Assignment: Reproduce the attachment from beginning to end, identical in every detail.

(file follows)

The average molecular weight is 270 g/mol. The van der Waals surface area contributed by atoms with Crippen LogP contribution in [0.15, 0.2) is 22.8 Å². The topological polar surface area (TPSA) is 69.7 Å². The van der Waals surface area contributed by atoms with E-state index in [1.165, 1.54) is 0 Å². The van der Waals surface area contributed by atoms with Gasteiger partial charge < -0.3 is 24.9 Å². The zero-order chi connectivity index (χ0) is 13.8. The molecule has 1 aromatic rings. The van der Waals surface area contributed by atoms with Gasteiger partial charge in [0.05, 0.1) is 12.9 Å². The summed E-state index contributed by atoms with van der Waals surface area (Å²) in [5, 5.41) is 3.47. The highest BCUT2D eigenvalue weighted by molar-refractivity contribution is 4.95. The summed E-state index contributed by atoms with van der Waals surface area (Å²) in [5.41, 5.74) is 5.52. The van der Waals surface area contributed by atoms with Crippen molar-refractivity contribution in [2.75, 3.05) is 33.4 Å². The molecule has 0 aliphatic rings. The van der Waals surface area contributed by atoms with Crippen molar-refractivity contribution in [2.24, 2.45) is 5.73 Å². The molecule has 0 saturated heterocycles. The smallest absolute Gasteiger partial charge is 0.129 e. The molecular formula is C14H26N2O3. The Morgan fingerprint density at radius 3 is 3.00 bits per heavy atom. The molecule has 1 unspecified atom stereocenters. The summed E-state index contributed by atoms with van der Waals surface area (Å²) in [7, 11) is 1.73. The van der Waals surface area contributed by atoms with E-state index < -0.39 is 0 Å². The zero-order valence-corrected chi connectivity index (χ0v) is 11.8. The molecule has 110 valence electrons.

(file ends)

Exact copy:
The average molecular weight is 270 g/mol. The van der Waals surface area contributed by atoms with Crippen LogP contribution in [0.15, 0.2) is 22.8 Å². The topological polar surface area (TPSA) is 69.7 Å². The van der Waals surface area contributed by atoms with E-state index in [1.165, 1.54) is 0 Å². The van der Waals surface area contributed by atoms with Gasteiger partial charge < -0.3 is 24.9 Å². The zero-order chi connectivity index (χ0) is 13.8. The molecule has 1 aromatic rings. The van der Waals surface area contributed by atoms with Gasteiger partial charge in [0.05, 0.1) is 12.9 Å². The summed E-state index contributed by atoms with van der Waals surface area (Å²) in [5, 5.41) is 3.47. The highest BCUT2D eigenvalue weighted by molar-refractivity contribution is 4.95. The summed E-state index contributed by atoms with van der Waals surface area (Å²) in [5.41, 5.74) is 5.52. The van der Waals surface area contributed by atoms with Crippen molar-refractivity contribution in [2.75, 3.05) is 33.4 Å². The molecule has 0 aliphatic rings. The van der Waals surface area contributed by atoms with Crippen molar-refractivity contribution in [2.24, 2.45) is 5.73 Å². The molecule has 0 saturated heterocycles. The smallest absolute Gasteiger partial charge is 0.129 e. The molecular formula is C14H26N2O3. The Morgan fingerprint density at radius 3 is 3.00 bits per heavy atom. The molecule has 1 unspecified atom stereocenters. The summed E-state index contributed by atoms with van der Waals surface area (Å²) in [7, 11) is 1.73. The van der Waals surface area contributed by atoms with E-state index < -0.39 is 0 Å². The zero-order valence-corrected chi connectivity index (χ0v) is 11.8. The molecule has 110 valence electrons.